Take the 2-minute tour ×
Server Fault is a question and answer site for professional system and network administrators. It's 100% free, no registration required.

We are going to outsource a solution from the data-center (for some reason), it is a web solution built on .NET and SQL server and it has scheduled night services. I searched for Cloud Hosting (IaaS) and I found some nice prices and offers and see that dedicated servers are very cheep and the hardware specifications are very good.

The advantage I see in cloud hosting is that it is easier to scale and they provide better availability since it is a virtual machine. But IMHO if I want to compare dedicated servers with cloud servers/hosting, in terms of hardware specs and pricing I see dedicated servers are cheaper.

I would give some pricing examples but I don't want to include specific companys' packages lest it be seen as advertising for them.

What are the cases that make cloud hosting more preferable then dedicated servers? What are the cases that make dedicated servers more preferable then cloud hosting?

share|improve this question
add comment

1 Answer

You sort of answered your own questions... the cloud solutions are typically better at scalability and also more reliable (because a hardware outage usually results in your VM being restarted on a new host in seconds rather than waiting hours for a physical hardware repair.)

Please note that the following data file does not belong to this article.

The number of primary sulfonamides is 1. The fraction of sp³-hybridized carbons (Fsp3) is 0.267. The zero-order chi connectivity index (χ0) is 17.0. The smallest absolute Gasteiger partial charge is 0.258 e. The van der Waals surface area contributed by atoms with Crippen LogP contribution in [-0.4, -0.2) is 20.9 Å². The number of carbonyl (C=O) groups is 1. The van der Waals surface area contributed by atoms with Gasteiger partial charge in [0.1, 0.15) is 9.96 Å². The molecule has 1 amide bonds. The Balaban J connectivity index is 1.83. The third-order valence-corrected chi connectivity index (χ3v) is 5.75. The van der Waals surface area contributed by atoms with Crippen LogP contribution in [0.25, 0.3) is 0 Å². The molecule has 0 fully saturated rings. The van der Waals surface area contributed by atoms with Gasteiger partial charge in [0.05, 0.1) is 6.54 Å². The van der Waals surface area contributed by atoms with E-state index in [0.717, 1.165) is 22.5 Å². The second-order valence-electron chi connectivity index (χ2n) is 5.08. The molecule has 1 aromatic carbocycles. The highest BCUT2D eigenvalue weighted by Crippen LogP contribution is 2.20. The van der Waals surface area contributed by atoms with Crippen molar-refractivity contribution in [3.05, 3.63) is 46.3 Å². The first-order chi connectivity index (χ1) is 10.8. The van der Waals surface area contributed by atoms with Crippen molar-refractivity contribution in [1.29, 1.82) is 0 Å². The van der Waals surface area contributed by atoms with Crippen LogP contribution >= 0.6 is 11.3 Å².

You also get tons of flexibility for deployment with the cloud as with any virtualization solution... you can typically split an single-server application amongst two smaller servers for the same price in minutes or hours instead of days. OR scale up to a single bigger VM with more RAM and CPU allocation. It's also far easier to clone temporary instances for development, QA, and testing, because you usually only pay for what you use.

On the other hand, with dedicated boxes you get more consistent performance since you're not competing with other VMs for processor, disk, and network resources.

I would say that cost should not be a primary driver for you in this decision... saving $50/month doesn't matter as much as getting the right fit, especially if this is a business.

share|improve this answer
add comment

Your Answer

 
discard

By posting your answer, you agree to the privacy policy and terms of service.

Not the answer you're looking for? Browse other questions tagged or ask your own question.